I have already been stepping up my contributions in other projects and I am very fascinated and excited about Firefox OS, Open Web and Open Source in Education and I have a big plan for 2013/2014 that will focus on all those things.
I will close with this quote….
If you’ve done what you want for Ubuntu, then move on. That’s normal – there’s no need to poison the well behind you just because you want to try something else. – Mark Shuttleworth
- Charm Contest about 50% through, (ends Oct 1.)
- Juju in OSX client officially in Homebrew (Thanks Rodrigo)
- also be able to get development versions landing soon in the brew receipe
- Also an opportunity to leverage Juju in the Netflix Cloud Prize
- New charm school schedule posted, charm school this Friday – getting started with the local provider
- charm create gives you a working charm, previous failed charm lint
- gives example of every hooks available,
- config.yaml example – types of config options
- one other update
- Also working on full Python port
- Merge proposal for a programable API to use helpers with other languages.
- from wedgwood
- Just about ready for 1.0
- Release this week!
- ReadMe has doc updates
- Need a review of the current status of charms after Jenkins being down.
- Restructuring in progress.
- Incoming contributions.
- Merge landing later on today
- Improved instructions on how to add pages, and set up local docs.
- image id types to come back to the docs once it is added back to juju-core (1.13 >)
- Suggestion for charm author docs to be added to developer.ubuntu.com in addition to juju.ubuntu.com
- New core features that need docs:
- Local provider
- Debug Hooks
- deploy –to
- Need to evaluate old docs “drafts” and see what needs to come forward.
- Marco explained what cpu-power constraint does, not documented, Jorge to talk to core about documenting providers.
- jamespage says we should do /docs and “/next/docs”, overall agreement that this is a good idea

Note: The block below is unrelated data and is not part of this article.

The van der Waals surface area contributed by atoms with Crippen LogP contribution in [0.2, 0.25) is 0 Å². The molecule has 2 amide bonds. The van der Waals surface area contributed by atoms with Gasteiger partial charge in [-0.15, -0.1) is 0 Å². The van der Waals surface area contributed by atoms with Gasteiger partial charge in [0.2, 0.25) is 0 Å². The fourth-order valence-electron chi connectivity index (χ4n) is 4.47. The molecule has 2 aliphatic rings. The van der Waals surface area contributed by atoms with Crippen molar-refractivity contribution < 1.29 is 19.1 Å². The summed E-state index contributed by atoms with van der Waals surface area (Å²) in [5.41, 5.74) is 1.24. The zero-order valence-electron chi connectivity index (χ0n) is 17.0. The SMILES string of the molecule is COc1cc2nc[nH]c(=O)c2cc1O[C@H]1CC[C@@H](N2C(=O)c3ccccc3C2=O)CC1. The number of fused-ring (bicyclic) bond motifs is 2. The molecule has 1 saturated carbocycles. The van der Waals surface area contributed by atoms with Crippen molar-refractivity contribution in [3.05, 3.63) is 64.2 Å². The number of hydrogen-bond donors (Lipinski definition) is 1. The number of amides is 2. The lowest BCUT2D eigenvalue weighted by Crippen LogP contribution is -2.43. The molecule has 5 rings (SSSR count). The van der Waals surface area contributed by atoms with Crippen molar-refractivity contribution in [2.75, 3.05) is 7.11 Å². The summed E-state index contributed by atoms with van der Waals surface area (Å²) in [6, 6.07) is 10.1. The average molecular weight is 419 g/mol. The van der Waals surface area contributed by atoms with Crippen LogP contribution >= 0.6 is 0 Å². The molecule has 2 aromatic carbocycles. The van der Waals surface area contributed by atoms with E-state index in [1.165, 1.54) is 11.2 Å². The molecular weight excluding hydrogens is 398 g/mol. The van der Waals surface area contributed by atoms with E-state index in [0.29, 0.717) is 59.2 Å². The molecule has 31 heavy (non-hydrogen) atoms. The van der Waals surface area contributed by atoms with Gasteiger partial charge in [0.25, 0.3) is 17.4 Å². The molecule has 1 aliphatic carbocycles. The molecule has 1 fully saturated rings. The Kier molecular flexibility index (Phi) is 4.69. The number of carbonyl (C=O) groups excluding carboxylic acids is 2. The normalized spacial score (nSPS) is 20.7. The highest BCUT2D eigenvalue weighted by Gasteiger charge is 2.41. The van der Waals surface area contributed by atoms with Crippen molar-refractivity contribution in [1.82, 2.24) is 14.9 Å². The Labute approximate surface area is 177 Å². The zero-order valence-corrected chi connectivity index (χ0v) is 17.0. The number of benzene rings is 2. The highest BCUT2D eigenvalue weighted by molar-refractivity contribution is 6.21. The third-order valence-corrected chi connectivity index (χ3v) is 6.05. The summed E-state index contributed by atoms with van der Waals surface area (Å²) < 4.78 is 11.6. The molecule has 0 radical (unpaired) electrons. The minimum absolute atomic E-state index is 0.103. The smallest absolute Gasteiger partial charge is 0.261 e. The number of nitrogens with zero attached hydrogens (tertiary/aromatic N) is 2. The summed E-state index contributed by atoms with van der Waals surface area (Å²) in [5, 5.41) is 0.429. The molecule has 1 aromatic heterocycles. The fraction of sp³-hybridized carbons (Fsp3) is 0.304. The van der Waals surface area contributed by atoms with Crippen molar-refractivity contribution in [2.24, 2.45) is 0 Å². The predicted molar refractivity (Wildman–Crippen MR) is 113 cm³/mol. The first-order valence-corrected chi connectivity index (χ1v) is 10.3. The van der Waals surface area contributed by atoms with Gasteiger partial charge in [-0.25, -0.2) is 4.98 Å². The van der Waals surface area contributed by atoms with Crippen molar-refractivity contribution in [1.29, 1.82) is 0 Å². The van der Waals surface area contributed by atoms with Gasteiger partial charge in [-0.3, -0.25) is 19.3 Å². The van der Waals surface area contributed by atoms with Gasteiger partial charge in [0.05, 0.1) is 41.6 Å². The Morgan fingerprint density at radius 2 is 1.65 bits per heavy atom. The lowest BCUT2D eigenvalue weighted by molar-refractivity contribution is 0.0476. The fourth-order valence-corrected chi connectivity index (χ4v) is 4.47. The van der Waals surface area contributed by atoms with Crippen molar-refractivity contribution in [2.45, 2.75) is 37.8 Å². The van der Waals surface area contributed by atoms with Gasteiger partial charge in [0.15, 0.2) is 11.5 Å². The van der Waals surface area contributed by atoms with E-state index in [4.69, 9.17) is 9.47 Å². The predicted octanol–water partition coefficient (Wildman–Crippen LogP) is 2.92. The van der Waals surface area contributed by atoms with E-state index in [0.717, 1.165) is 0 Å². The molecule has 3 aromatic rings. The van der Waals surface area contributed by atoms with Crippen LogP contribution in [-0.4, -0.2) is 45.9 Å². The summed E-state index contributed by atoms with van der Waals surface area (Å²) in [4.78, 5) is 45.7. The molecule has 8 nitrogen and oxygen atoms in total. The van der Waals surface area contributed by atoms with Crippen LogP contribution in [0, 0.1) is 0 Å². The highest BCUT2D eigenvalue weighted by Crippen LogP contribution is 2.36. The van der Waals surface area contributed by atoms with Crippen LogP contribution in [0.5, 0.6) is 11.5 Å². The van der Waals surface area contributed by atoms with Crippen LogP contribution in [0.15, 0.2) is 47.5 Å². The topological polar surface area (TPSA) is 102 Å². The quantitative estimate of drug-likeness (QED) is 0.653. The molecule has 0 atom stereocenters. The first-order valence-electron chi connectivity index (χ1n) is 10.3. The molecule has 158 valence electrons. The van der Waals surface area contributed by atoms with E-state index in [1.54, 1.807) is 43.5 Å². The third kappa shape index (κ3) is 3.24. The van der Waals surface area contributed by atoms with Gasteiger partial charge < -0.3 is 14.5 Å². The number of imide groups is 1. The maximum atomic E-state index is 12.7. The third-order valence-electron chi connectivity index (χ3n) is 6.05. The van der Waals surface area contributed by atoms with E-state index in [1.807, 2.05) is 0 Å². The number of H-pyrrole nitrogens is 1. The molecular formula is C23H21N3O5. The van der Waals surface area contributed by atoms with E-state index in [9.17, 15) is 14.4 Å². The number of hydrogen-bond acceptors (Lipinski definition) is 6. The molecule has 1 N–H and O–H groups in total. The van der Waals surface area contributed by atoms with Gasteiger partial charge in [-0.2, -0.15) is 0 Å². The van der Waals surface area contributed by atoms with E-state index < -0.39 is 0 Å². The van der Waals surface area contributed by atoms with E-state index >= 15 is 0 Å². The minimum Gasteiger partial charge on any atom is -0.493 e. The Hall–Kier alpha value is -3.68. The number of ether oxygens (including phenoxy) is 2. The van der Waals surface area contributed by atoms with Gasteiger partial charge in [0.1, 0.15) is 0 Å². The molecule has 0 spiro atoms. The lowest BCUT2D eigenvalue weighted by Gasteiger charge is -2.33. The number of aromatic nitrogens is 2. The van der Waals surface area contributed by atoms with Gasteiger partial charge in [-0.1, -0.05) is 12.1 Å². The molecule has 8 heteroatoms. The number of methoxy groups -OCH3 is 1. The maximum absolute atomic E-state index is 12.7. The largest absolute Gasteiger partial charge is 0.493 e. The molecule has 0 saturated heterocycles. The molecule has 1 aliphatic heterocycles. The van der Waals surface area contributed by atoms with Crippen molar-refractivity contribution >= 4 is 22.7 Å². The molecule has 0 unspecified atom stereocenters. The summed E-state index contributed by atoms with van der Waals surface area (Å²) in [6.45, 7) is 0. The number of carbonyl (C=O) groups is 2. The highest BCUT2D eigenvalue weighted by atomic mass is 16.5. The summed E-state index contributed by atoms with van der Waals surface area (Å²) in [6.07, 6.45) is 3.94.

- OpenStack bundle
- openstack charms @ https://code.launchpad.net/~openstack-charmers
- Deployer going into saucy soon!
- James had a good blog post
- OhioLinuxFest Juju talk!
- vUDS - Aug 27-29
- [marco] upgrades video (I missed another week): INPROGRESS
- [pavel] email list on continuous deployment story using Rails charm: INPROGRESS
- [arosales, m_3] To get feedback to pavel: INPROGRESS
- [evilnick] Charm Author docs structure: INPROGRESS
- [marco] amulet sentry integration: DONE
- [nick] Add local provider getting started docs: TODO
- [pavel] Work on amulet integration testing: TODO
- [pavel] Start investigating how to do backup in Rails: DEFERRED
- in github branch atm.
- [jorge] Confirm HP install instructions: DONE, updated AU, filed bug for docs.
- [evilnick] Confirm header situration. Specifically, duplicaton of the navigatoin in each page: DONE
- [marco] Mail list on Amulet instructions, and general information: TODO
- [jorge] To identify draft pages in docs: INPROGRESS
- [m_3] Final review for the Rack charm to go into the Store: INPROGRESS
- [m_3] Confirm ruby conf submission: INPROGRESS
- [jorge] Update Charm School list on juju.ubuntu.com: DONE
- [marco] Charm Tools port to full python: INPROGRESS
- [jorge] Openstack bundle deployment thing from jamespage.
We called this idea “Yakking” and it has finally arrived.
If you visit http://yakking.branchable.com/ then you can read about the regular contributors, see a short article written by Lars about software freedom and get the RSS/ATOM feed URLs for your feed readers.
If you think you might like to contribute, then there’s an obvious way to contact us (email) and also a suggestions box on the website.
Supporting the OpenvSwitch datapath kernel module packages on Ubuntu 12.04 whilst ensuring compatibility with the hardware enablement kernels that we push out for each point release has been challenging; the patch set I had to implement on top of 1.4.0 to support the Quantal 3.5 kernel was not insignificant!
The upstream provided datapath kernel module is important for OpenStack users as it provides support for overlay networking using GRE tunnels which is used extensively by Neutron for separation of Layer 2 tenant networks. Right now the native kernel module does not support this feature (although that is being worked on – hopefully for 14.04 we can drop the datapath module provided by upstream completely).
For the Raring 3.8 kernel that will ship with the Ubuntu 12.04.3 point release we are taking a slightly different approach; instead of patching the hell out of the 1.4.0 OpenvSwitch datapath module again, we will be providing specific packages for the Raring HWE kernel.
If you currently use the openvswitch-datapath-dkms module and want to switch to the Raring HWE kernel then you will need to take the following action:
sudo apt-get install openvswitch-datapath-lts-raring-dkms
There is also an equivalent openvswitch-datapath-lts-raring-source package for users of module-assistant. These packages are based on the 1.9.0 release of OpenvSwitch that we have in Ubuntu 13.04 which provides full compatibility with the 3.8 kernel.
The userspace tools and daemons, openvswitch-switch for example, are compatible with later datapath module versions so these won’t be upgraded.
These updates are currently in the precise-proposed pocket undergoing verification testing in preparation for release alongside Ubuntu 12.04.3 – see bug 1213021 for full details if you would like to help out with testing.